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Anchoring a steel frame to a concrete base

Anchoring a steel frame to a concrete base

Anchoring a steel frame to a concrete base


A project calls for fixing a steel frame to a concrete platform. It is a student design prototype and is planned to be placed outside of a building in a lawn area for exhibition (approximately for 1 year). The frame weighs 300 kg. I have some ideas about fixing it but I am curious to know the opinions of more experienced engineers. Any suggestion would be appreciated. some photos are attached showing the dimensions of the frame, as well as it's schematic placement on the platform.


RE: Anchoring a steel frame to a concrete base

The most straightforward solution I can think of is to bolt it down using common concrete sleeve anchors, either with small clip angles bolted through the frame or a saddle that fits over the bottom frame pieces.

This might be beyond the scope of your question, but for loading, I suggest using at least the 200 lb load at 5ft up specified for the point load on a pedestrian safety fence (that's the loading in the AASHTO Bridge Design spec, anyhow). If it's in a public park or on a college campus, personally I would probably design for at least twice that loading - I've seen what young bucks with too much testosterone do to things like that when only their friends are watching.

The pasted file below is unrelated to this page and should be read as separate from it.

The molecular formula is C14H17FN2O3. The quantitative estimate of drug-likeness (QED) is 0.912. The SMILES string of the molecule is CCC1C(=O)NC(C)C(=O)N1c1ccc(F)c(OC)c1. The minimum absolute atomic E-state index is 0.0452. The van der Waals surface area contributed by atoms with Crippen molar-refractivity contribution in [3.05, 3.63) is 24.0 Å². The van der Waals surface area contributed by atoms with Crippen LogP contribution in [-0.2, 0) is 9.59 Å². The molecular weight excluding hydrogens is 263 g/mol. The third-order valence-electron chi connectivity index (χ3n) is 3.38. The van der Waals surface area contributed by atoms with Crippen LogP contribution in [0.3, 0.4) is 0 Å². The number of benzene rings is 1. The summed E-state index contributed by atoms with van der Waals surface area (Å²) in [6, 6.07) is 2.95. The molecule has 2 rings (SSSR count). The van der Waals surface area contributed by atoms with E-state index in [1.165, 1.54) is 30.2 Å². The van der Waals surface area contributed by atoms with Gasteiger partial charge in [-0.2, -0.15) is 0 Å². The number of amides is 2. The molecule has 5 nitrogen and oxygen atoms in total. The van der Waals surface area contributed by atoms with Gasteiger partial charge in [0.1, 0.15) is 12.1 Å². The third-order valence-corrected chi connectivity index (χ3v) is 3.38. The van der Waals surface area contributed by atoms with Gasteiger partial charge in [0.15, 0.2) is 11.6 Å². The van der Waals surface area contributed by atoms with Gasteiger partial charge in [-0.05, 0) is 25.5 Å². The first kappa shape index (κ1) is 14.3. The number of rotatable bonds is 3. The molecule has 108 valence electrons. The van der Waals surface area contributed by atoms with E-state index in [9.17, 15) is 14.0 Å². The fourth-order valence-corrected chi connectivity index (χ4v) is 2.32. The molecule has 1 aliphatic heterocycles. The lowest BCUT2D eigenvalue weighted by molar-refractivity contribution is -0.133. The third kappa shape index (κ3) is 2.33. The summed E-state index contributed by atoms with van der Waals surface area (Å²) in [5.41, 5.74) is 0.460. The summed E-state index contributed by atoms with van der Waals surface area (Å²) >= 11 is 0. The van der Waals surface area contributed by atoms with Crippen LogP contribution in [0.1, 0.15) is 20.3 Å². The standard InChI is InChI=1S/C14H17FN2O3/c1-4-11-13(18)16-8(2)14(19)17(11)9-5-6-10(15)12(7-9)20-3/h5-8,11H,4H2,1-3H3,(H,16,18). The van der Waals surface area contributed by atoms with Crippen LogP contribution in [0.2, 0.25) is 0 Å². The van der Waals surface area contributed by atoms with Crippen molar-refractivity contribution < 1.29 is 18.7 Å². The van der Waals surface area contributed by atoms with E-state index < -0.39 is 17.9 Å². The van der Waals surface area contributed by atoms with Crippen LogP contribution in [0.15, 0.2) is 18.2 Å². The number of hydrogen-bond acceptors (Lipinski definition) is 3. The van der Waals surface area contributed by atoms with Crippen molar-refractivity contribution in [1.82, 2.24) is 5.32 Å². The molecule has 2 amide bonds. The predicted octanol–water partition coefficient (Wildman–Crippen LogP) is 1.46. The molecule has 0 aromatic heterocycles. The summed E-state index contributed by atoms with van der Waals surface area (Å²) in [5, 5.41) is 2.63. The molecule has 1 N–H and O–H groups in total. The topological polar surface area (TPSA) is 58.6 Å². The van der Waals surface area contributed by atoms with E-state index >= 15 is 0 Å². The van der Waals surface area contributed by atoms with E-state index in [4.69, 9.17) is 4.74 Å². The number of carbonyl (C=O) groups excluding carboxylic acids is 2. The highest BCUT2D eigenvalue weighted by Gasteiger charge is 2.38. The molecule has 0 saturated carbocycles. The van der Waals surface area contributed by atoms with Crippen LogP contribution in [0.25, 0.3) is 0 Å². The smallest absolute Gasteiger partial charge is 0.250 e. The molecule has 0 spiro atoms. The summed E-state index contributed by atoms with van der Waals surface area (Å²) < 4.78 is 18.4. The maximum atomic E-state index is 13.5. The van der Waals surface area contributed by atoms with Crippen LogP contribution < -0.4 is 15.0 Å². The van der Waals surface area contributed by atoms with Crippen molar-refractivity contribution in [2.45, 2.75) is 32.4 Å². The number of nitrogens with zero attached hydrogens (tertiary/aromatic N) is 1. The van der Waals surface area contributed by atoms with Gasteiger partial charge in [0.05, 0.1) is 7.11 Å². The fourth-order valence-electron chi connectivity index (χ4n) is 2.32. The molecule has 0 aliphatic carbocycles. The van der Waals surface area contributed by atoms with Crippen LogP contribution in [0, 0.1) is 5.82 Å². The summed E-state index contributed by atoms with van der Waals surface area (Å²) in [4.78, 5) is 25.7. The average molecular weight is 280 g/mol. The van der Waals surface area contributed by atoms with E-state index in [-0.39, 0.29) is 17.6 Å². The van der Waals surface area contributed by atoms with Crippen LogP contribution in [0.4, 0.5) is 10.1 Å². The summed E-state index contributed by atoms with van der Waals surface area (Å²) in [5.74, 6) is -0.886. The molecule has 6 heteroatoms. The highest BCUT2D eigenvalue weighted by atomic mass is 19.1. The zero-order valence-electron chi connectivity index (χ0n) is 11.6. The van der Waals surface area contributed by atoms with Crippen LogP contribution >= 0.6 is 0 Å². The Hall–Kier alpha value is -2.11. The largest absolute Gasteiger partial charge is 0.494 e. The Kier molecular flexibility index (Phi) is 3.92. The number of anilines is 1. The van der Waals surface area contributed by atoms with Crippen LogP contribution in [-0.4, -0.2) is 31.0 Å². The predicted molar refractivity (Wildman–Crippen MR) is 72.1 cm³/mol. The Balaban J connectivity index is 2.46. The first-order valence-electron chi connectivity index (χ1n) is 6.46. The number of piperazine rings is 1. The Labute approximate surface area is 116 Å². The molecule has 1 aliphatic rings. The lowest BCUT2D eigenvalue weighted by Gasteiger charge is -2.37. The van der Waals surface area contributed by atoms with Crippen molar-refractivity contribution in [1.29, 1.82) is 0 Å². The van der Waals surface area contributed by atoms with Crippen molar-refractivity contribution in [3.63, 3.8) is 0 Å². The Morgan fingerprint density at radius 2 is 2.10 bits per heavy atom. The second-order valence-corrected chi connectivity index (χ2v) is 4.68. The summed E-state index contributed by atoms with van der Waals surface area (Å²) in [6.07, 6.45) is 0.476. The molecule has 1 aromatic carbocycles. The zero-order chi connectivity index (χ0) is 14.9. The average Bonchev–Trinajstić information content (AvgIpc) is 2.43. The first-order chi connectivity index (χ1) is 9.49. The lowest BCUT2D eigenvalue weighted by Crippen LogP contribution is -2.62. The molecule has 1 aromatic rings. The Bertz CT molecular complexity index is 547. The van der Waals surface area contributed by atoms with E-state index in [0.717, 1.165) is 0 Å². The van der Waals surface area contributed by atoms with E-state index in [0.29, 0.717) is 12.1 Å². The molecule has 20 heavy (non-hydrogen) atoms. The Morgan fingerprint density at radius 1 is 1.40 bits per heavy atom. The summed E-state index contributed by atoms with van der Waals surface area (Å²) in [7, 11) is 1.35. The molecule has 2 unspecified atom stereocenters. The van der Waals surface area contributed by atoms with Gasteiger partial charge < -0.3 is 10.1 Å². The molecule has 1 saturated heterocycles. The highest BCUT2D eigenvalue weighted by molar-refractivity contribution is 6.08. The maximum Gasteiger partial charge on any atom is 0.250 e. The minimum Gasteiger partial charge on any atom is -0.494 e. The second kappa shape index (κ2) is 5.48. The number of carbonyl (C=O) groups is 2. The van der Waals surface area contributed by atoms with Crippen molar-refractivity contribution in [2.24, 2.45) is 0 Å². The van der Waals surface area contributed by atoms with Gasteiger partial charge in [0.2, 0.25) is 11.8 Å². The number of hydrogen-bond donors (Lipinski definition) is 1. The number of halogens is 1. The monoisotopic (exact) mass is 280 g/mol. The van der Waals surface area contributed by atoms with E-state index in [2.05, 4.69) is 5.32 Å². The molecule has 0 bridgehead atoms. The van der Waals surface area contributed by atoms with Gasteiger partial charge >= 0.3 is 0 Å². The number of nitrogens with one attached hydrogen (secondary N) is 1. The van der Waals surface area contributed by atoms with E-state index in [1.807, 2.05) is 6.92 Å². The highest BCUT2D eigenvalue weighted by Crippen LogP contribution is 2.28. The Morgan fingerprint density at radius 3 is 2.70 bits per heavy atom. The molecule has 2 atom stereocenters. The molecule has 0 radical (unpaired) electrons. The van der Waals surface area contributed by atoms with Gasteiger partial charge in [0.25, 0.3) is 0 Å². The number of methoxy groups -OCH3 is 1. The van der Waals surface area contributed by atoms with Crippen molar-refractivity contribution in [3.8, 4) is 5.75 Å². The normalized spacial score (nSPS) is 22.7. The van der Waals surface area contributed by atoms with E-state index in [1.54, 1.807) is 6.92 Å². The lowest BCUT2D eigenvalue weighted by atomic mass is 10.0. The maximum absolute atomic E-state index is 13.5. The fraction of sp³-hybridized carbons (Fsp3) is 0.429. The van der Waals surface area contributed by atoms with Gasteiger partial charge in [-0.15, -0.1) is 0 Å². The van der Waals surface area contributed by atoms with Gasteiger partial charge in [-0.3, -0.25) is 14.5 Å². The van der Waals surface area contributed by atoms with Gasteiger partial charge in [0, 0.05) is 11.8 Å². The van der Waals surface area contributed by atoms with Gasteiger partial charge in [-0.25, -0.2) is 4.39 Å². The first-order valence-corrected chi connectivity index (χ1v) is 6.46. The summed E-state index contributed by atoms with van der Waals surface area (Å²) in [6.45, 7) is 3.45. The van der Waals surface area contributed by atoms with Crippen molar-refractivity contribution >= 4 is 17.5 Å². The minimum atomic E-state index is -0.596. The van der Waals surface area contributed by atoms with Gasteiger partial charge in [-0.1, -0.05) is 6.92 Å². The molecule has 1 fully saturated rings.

RE: Anchoring a steel frame to a concrete base

Developing fixity requires that there is enough ballast created by the size of the concrete platform to resist the moment applied, Enough reinforcing or cracking strength in the concrete platform to resist the moment applied, enough strength in the connection of the steel to the concrete to resist the force couple - from the diagram, 2 of the vertical members would be in tension, and the other two in compression from the moment loading, make sure that the anchorage to concrete doesn't fail in tension/shear combination.

Your lateral loadings that would create the moment and shear load would be the governing load combination to include an impact load described by HotRod10, the wind load, and the seismic load.

RE: Anchoring a steel frame to a concrete base

Seconding calc junkie's point about the ballast. In the sketch, the pad looks pretty small compared to the tower. You need to make sure it will not overturn due to lateral loading. I started college the year the movie "Animal House" came out so maybe I am overly paranoid, but can picture 5 or 6 exuberant students purposely trying to tip it over. Someone could get hurt badly in that situation. An overturning evaluation with conservative loading and assumptions is in order. Unless the pad is several feet deep, I would neglect passive soil pressure in the analysis.

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